I got the recipe from the website of a domestic advice mogul who I think is not only an unpleasant person but they make enough money already that I don't feel obliged to link to the page. Besides, I had to do a lot of math to convert the recipe from volume to weight in order to re-size the recipe so it would fit in my bread machine. What kind of fancy domestic expert are you if your cooking website and doesn't even have a volume-to-weight button for measurements?* I mean jeez, there wasn't even a button for the print friendly version of the recipe.

In any case, the rolls came out amazing!!!!!

500 g all purpose flour
1 1/4 cups milk or 170 g water and 25 g dry milk which is what I did
5 or 6 tablespoons butter- technically 2/3 of a stick which I kinda eyeballed
2 tablespoons sugar
1 teaspoon salt
2 eggs
10 g yeast- this is a slightly skimpy tablespoon

The butter should be soft and the eggs at room temperature if you knead by hand, but since I kneaded everything in my bread machine for 20 minutes that's just a minor detail.

After kneading, let the dough rise until it has doubled in size or slightly more, then gently deflate it. That was about 2 hours for me.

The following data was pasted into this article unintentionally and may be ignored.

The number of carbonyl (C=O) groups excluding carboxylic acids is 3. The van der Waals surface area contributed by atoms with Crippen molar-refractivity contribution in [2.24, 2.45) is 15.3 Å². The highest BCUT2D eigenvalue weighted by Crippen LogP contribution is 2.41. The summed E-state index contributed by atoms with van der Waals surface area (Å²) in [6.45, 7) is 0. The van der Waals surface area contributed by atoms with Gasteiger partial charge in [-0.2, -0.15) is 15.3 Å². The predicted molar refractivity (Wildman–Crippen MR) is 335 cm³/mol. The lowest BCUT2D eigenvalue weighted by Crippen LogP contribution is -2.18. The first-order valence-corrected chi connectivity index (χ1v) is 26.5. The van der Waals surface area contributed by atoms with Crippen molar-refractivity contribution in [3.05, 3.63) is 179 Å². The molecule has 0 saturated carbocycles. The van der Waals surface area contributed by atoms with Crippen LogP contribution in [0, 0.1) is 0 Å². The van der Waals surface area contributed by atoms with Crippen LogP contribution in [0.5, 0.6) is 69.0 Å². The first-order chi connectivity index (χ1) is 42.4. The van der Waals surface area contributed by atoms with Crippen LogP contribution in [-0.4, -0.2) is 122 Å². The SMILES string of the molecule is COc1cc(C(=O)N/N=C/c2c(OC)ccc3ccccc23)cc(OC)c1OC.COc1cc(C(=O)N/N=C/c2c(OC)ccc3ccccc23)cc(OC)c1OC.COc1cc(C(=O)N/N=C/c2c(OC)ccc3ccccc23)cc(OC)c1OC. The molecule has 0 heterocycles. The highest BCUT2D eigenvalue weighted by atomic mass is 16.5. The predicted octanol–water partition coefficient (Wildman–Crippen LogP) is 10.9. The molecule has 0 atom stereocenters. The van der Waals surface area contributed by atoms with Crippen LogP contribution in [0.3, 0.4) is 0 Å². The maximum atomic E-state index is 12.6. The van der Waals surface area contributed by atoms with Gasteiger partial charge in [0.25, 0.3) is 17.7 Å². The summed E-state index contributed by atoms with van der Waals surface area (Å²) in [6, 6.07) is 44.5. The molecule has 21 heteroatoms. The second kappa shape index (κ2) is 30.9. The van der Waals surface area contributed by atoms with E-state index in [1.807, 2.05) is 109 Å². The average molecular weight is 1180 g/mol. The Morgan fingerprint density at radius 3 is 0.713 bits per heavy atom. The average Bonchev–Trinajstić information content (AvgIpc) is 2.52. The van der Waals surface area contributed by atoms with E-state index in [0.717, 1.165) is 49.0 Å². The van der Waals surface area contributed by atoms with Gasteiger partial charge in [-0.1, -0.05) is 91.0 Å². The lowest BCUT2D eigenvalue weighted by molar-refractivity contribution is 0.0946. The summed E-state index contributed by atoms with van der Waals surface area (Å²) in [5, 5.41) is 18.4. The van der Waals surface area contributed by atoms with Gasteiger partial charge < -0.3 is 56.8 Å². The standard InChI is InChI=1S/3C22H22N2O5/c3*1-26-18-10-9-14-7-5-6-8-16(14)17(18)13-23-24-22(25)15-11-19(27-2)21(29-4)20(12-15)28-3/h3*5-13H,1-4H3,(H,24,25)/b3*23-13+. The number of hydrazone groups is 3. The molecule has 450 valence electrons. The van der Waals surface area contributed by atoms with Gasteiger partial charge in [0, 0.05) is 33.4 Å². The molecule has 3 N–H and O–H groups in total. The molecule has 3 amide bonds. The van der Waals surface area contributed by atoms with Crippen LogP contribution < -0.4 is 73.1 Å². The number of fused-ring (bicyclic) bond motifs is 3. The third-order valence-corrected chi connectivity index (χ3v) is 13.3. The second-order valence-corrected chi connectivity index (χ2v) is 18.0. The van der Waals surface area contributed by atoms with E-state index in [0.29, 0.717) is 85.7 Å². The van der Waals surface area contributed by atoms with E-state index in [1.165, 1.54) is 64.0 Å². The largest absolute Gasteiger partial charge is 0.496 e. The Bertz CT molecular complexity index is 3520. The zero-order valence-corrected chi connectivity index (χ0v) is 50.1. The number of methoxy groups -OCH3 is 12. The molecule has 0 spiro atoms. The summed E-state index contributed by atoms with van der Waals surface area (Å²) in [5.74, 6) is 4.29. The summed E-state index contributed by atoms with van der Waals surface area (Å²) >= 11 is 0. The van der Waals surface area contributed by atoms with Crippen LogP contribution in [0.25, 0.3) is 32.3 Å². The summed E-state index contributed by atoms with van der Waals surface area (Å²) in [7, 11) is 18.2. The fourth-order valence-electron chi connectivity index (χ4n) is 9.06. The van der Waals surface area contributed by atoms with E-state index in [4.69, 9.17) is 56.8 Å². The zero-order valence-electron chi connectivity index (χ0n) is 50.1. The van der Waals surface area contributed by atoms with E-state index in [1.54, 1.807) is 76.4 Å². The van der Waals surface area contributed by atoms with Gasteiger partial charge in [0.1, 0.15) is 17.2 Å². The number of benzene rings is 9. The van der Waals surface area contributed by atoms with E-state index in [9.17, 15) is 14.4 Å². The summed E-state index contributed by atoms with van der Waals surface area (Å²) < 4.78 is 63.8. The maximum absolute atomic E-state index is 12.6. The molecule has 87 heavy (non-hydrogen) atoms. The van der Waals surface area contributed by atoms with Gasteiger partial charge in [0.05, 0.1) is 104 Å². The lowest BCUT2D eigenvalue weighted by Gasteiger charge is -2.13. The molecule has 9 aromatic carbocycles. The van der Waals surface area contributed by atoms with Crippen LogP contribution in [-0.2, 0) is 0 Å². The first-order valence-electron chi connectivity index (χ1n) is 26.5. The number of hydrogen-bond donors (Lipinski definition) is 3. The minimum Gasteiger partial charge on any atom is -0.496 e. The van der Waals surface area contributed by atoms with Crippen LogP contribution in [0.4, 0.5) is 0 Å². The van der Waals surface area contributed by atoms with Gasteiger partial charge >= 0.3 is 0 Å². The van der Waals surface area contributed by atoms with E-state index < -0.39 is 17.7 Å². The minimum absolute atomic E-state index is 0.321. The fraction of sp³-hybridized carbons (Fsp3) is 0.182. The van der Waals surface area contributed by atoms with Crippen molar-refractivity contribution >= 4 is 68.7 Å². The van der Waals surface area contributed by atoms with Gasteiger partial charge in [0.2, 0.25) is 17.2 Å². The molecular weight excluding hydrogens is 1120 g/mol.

Divide the dough into 20 pieces and put them on a buttered baking pan. To shape the rolls, first divide the dough in half. Gently roll each half into a rope, working the air out as you go, then pinch off bits. Don't worry if they're a bit lumpy, they will smooth themselves out. Let them rise until doubled. Pre-heat the oven to 375, then bake the rolls for 20 minutes.

Such Yum! Happy Cooke!
AAARRHHHGGGH! These are so goooooood. I have been trying to get my rolls to turn out like this ever since I started baking! They are just like the rolls you get at the grocery store, except butterier and fresher! I made them to take to David's folks' house for dinner and the car ride was torture because I wanted to snorf up the whole lot at once and I hadn't eaten enough lunch but that last part was my own fault so never mind. These rolls are mighty delicious. In case the picture is not convincing enough, let me extol the fluffiness, the tenderness of the crumb. I am overjoyed at the rich buttery mild sweetness, the thinness and crispiness of the crust. This is one of the rare things I have made where the pleasure of eating actually exceeds the expectations raised by the pleasure of looking.